- The Washington Times - Tuesday, January 26, 2021

The spread of COVID-19 was lower in K-12 schools offering in-person instruction than in the surrounding community, according to a study released Tuesday. 

The study, which involved 17 K-12 schools in five rural Wisconsin districts, found that COVID-19 incidence in schools with in-person instruction was 37% lower than that in the surrounding community despite widespread community transmission. COVID-19 incidence among students and staff members was 3,453 per 100,000 compared to a community transmission rate of 5,466 per 100,000.

Only 191 COVID-19 cases were reported among 5,530 students and staff members and only seven (3.7%) of these cases were linked to in-school transmission, researchers at the Centers for Disease Control and Prevention found. No infections among staff members were linked to in-school spread. 

The coronavirus disease 2019 (COVID-19) pandemic has disrupted in-person learning in the United States, with approximately one half of all students receiving online-only instruction since March 2020,” the CDC researchers wrote in the study. “Discontinuation of in-person schooling can result in many hardships and disproportionately affects families of lower socioeconomic status. Current evidence suggests that transmission of SARS-CoV-2, the virus that causes COVID-19, in kindergarten through grade 12 (K–12) schools might not significantly contribute to COVID-19 spread nationwide.”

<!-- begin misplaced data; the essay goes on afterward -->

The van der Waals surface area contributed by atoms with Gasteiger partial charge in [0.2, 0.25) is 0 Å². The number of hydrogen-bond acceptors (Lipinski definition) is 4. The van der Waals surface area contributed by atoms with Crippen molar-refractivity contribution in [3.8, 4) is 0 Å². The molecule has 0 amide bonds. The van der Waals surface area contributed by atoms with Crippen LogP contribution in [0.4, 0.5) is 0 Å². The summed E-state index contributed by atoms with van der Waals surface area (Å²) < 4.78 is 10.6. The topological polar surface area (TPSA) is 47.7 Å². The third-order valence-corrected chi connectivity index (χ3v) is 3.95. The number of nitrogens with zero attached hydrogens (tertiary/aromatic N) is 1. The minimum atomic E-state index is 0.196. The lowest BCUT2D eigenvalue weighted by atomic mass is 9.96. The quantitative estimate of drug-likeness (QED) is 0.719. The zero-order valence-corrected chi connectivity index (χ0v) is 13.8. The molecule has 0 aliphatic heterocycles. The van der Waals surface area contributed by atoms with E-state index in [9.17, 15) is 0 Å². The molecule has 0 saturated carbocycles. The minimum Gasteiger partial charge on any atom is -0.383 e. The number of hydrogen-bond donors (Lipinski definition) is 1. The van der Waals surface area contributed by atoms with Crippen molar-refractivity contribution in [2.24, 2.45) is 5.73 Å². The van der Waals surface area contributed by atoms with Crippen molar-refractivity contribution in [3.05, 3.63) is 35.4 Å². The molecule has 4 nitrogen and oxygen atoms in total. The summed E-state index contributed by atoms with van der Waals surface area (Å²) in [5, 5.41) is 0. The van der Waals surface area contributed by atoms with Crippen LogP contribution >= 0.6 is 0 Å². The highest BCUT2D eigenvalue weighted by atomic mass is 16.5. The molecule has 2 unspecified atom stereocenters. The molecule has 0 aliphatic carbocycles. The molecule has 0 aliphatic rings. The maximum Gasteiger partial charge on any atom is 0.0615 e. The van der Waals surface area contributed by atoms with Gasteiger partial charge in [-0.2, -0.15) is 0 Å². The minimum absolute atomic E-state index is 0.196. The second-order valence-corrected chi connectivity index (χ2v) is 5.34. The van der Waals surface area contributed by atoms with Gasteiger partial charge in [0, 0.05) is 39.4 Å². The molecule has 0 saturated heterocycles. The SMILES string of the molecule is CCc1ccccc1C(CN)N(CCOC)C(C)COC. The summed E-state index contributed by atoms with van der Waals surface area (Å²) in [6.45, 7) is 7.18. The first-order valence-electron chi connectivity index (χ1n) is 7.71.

About 7% to 40% of COVID-19 tests came back positive in the community during the study period of August to November. Face masks were required for all students and staff members at all schools involved in the study. More than 92% of students reportedly complied with masking requirements.



The high rate of face masking, small cohort sizes of up to 20 students and limited contact between cohorts likely helped reduce in-school spread of the coronavirus and could help explain the low levels of transmission, the CDC researchers note. 

“These findings suggest that, with proper mitigation strategies, K–12 schools might be capable of opening for in-person learning with minimal in-school transmission of SARS-CoV-2,” the researchers wrote in their study.

Sign up for Daily Newsletters

Manage Newsletters

Copyright © 2021 The Washington Times, LLC. Click here for reprint permission.

Please read our comment policy before commenting.

 

Click to Read More and View Comments

Click to Hide